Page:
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MAY 2002

Point Reyes Housing Project Approvals Appealed To Coastal Commission - By Louis Nuyens

Following a slurry of County approvals on 19 March 2002 for the Ecumenical Association for Housing's (EAH) Point Reyes Station (PRS) project, which seemed to guarantee the end of open public hearings on the project, an appeal to the California Coastal Commission (CCC) has been filed that may result in project review beginning again, essentially from scratch.

The appeal was submitted on 11 April 2002 by Tomales Bay Association, and by Mark Warner and Elena Belsky, who had sponsored the study that comprises part of the substance of the appeal. At press time, letters of support for the appeal were still arriving from Point Reyes Station residents and environmental and community groups.

The decision whether the appeal should be upheld and taken to a full hearing is scheduled for 9 May 2002 in Santa Rosa (Hilton Sonoma County, 3555 Round Barn Blvd., Santa Rosa). An agenda is available at the CC website (www.coastal.ca.gov).

Because the project site is in the "coastal zone," the CCC has authority to override County permits and approvals. Should the CCC choose to hear the appeal, the Coastal Commission authority will immediately supersede the County of Marin as the lead planning agency; new testimony and evidence may be submitted, and all prior evidence will be reviewed.

The County is apparently preparing to justify its decision-making process to the CCC. In a letter released on 24 April, and addressed to EAH Director Lamar Turner, Marin County Community Development Agency Director Alex Hinds paints a rosy, party-line picture of the County's role in managing the project applications, and makes a case that the project will be perfectly fine if all existing conditions of approval are met.

Hinds' letter to Turner states that, "Over the past two years, this project has undergone a rigorous and extensive review by the County and independent consultants for all aspects of developmentÉ" The letter alludes to the 'recent' concerns supported by Fall Creek Engineering (FCE) studies, but argues that the conditions of approval will, "maximize the protection of groundwater, wetlands, and other coastal resources."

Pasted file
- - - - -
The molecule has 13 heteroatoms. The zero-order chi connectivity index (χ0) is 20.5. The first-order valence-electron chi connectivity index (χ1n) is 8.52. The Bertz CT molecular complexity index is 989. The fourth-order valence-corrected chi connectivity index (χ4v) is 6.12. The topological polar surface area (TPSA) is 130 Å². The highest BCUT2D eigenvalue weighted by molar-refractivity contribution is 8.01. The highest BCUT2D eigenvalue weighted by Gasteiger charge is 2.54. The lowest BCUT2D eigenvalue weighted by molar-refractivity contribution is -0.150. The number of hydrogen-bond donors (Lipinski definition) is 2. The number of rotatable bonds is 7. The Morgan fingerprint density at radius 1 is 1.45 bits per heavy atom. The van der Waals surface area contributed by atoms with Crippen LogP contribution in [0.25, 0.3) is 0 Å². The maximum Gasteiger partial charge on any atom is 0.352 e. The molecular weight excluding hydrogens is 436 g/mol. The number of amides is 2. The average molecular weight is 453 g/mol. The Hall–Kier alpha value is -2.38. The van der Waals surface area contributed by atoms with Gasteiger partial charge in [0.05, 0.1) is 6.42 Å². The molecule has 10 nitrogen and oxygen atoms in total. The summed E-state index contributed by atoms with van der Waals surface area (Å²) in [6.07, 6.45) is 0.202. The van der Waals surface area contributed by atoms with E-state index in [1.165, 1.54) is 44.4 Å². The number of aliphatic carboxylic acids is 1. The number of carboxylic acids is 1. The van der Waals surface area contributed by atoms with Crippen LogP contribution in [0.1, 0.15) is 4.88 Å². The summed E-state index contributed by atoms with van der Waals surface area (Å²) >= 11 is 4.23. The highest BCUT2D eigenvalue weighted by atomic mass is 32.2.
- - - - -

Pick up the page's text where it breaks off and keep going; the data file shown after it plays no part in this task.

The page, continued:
In contrast, the appeal-relying in part on studies by Fall Creek Engineering (FCE) that were sponsored by Warner and Belsky to investigate concerns raised early on by local residents-asserts that the project as currently proposed does not ensure adequate safeguards even if existing conditions of approval are met. The appeal cites two primary concerns, "1) the conditions related to wastewater/storm water management are not supported by substantial evidence; 2) the proposed septic system(s) for the project have not been adequately addressed."

Hinds' letter neglects to mention that concerns recently supported by FCE reports were voiced early on by local citizens, that the County's oversight of the disputed aspects of the project was far from rigorous until the appearance of FCE reports, concerns over whether the County lacks the expertise for adequate oversight of such a project, and that the County has had to be forced by public demands and outside agencies into most of the conditions of approval it placed on the project.

In one point of interest, Hinds' letter conspicuously sets up use of "pretreatment devices" should initial septic system design prove inadequate. The County has recently been accused in open hearing of poor planning and attempts to circumvent its own regulations regarding new developments by use of a 'technique:' approving new developments with septic systems designs that are likely to quickly fail, in order to subsequently substitute an alternative/experimental system under the more lenient rules governing repair of existing systems, thereby evading County regulations that prohibit use of alternative/experimental systems in new developments.

Projects that fall within certain criteria and locations, as set forth in the Coastal Act, and Local Coastal Plan (LCP), may be subject to review by the California Coastal Commission. While the CCC normally allows local governments to issue Coastal permits, an appeal of a County or City's decision may trigger a full review by the CCC of all prior planning decisions and permits related to the project in question. The Commissioners have the option of refusing to hear the appeal, and thereby decline to review the local government's decisions, or they can decide that the appeal has merit, and schedule a full hearing.

If the CCC does not take up the appeal, verification that EAH project conditions of approval are met would be left to the County, without open public input. And the project could proceed and be well-under way or nearly complete before all conditions of approval are met; begging the question of what the County would or would not do if the project was nearly complete and it became clear that one or more conditions of approval would not going to be met?

 

 

 

 

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